Outgoing calls rule evaluation

Discussion in '3CX Phone System - General' started by kahukowhai, Dec 15, 2013.

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  1. kahukowhai

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    Hi there,

    I have a question about how the system distinguishes between when a user is dialling an extension number and when they are dialling an external number.

    We are testing with an extension number range between 200-299. Within that range there are some numbers we won't use because they are the first three digits of a valid local external number in our area
    e.g. an external number 222-0000 could be valid.

    My question is how the system decides when a number is an extension number or not and when to pass it through the rules. Do I need an outgoing rule to specify which number ranges need to be passed through
    e.g. 222, 25,26,27,28,29 prefixes in our case
    or is it simply a case of specifying 2 as the prefix as the rule only gets invoked after the system has tried looking up an extension number. Is it theoretically possible to have 222 as an extension if the user only dials 222, but if they dial 222-0000 it will know they are not trying to get to extension 222.

    Thanks
     
  2. leejor

    leejor Well-Known Member

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    Don't forget that with SIP, digits are not collected one at a time, as they would be on an older PBX. With VoIP the entire string is set to the PBX from an ATA or VoIP device. So, you will send 222. or you will send 2220000. The call will go to an extension, if it exists, or use an outbound rule.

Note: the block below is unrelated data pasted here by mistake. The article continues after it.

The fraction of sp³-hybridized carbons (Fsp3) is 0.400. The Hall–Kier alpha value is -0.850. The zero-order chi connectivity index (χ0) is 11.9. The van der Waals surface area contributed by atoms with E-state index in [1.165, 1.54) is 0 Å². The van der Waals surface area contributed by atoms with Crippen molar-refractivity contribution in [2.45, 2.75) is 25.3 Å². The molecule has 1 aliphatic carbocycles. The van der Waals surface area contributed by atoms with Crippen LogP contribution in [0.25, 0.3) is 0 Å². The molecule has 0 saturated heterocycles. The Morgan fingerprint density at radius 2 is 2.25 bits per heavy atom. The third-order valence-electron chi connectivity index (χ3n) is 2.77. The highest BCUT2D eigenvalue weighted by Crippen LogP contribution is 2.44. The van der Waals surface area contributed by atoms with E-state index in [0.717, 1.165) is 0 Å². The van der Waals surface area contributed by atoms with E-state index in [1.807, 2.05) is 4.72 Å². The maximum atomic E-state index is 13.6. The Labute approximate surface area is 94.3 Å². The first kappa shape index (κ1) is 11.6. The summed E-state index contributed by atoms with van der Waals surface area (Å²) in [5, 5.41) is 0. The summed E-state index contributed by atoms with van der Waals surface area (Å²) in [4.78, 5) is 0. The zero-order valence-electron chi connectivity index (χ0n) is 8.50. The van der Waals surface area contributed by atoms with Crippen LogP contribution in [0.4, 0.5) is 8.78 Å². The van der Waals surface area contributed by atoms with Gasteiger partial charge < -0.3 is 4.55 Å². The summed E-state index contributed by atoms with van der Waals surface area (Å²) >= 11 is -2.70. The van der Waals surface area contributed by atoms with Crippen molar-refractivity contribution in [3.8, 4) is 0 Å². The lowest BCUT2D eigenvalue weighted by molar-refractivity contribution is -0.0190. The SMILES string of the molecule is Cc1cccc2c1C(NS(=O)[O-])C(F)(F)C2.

3. kahukowhai

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    Ok then I suppose there is a timeout at which point it decides the user has finished dialling and it will send the string out?

    So if they were very slow to key in their 7 digits starting with 222 they could end up dialling extension 222 instead?
     
  4. jpillow

    jpillow Well-Known Member

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    Yes that could occur but the call would have to be dialed extremely slow.... So likely highly doubtful and shouldnt be something to be too worried about.
     
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  5. leejor

    leejor Well-Known Member

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    On some devices, yes, that could be possible.

    VoIP devices usually have one of three ways of deciding when to send the digits.

    A time-out period. The default is usually about 5 seconds, but on most devices it can be changed.

    A send, or end of digit signal. On some phones, just like your mobile phone, after you have entered all of the digits you hit a dial, or send button. Some devices make use of the # key to indicate that all digits have been dialled and to now send them.

    An internal dialplan. Some ATA's and sets have an internal dialplan that allows you to configure what digit combinations will be sent, when, automatically. In many cases they allow for digit substitution and other digit manipulation. Many Sipura/Linksys/Cisco devices make use of this.
     
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